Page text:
Fractal fluctuations in exploratory movements predict differences in dynamic touch capabilities between children with Attention-Deficit Hyperactivity Disorder and typical development.
PLoS One. 2019;14(5):e0217200
Authors: Avelar BS, Mancini MC, Fonseca ST, Kelty-Stephen DG, de Miranda DM, Romano-Silva MA, de Araújo PA, Silva PL
Children with Attention-Deficit Hyperactivity Disorder (ADHD) struggle to perform a host of daily activities. Many of these involve forceful interaction with objects and thus implicate dynamic touch. Therefore, deficits in dynamic touch could underlie functional difficulties presented by ADHD children. We investigated whether performance on a dynamic touch task (length perception by wielding) differ between children with ADHD and age-matched controls. We further examined whether this difference could be explained by fractal temporal correlations (wielding dynamics). Forty-two children (ADHD: 21; typically developing: 21) wielded unseen wooden rods and reported their perceived length in the form of magnitude productions. The rods varied in the magnitude of the first principal moment of inertia (I1). Three-dimensional displacements of hand and rod positions were submitted to Detrended Fluctuation Analysis to estimate trial-by-trial temporal correlations. Children with ADHD reported shorter length for rods with higher I1 than their typically developing peers, indicative of reduced sensitivity to mechanical information supporting dynamic touch. Importantly, temporal correlations in wielding dynamics moderated children’s usage of I1. This finding points to a role of exploratory movements in perceptual deficits presented by children with ADHD and, thus, should be considered a new potential target for interventions.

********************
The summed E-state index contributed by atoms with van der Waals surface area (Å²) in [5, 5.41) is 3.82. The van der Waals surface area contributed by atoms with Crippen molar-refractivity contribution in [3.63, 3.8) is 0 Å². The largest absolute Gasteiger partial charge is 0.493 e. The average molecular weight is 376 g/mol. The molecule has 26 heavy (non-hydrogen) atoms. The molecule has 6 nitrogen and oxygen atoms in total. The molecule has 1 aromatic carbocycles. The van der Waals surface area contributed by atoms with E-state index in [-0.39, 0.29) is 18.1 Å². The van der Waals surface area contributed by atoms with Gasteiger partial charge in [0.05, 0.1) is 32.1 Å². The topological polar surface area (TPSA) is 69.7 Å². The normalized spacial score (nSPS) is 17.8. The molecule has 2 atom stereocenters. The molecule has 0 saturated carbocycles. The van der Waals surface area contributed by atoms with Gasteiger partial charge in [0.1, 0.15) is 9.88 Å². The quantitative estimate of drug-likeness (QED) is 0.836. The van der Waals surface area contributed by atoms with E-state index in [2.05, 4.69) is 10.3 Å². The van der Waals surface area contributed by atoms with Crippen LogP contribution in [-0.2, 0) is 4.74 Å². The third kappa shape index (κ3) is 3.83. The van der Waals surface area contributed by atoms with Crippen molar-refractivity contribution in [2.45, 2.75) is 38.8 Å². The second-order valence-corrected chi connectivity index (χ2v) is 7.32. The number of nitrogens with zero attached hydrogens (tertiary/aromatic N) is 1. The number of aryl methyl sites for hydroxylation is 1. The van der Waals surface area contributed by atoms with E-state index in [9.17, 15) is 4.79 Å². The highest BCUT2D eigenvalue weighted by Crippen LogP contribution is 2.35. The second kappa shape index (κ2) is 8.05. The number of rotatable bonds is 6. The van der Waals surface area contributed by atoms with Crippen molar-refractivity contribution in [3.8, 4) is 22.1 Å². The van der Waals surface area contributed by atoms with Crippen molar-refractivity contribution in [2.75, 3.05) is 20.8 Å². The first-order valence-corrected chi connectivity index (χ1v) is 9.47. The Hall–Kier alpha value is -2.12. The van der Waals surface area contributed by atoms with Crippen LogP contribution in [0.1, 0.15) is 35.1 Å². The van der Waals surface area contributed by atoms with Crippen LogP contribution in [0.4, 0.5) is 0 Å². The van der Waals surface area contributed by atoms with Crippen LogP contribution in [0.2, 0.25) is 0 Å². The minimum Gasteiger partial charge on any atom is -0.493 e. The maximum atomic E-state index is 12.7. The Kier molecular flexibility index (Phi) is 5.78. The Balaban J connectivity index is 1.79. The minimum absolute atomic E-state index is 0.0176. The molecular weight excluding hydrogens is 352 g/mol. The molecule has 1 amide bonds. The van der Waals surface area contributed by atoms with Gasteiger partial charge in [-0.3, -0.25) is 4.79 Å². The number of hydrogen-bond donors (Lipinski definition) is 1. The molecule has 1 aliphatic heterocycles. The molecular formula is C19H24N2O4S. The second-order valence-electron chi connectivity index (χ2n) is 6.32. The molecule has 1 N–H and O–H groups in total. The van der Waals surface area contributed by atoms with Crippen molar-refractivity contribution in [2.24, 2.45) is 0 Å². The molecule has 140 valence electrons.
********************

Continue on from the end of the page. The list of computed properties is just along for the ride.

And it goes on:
PMID: 31112590 [PubMed – in process]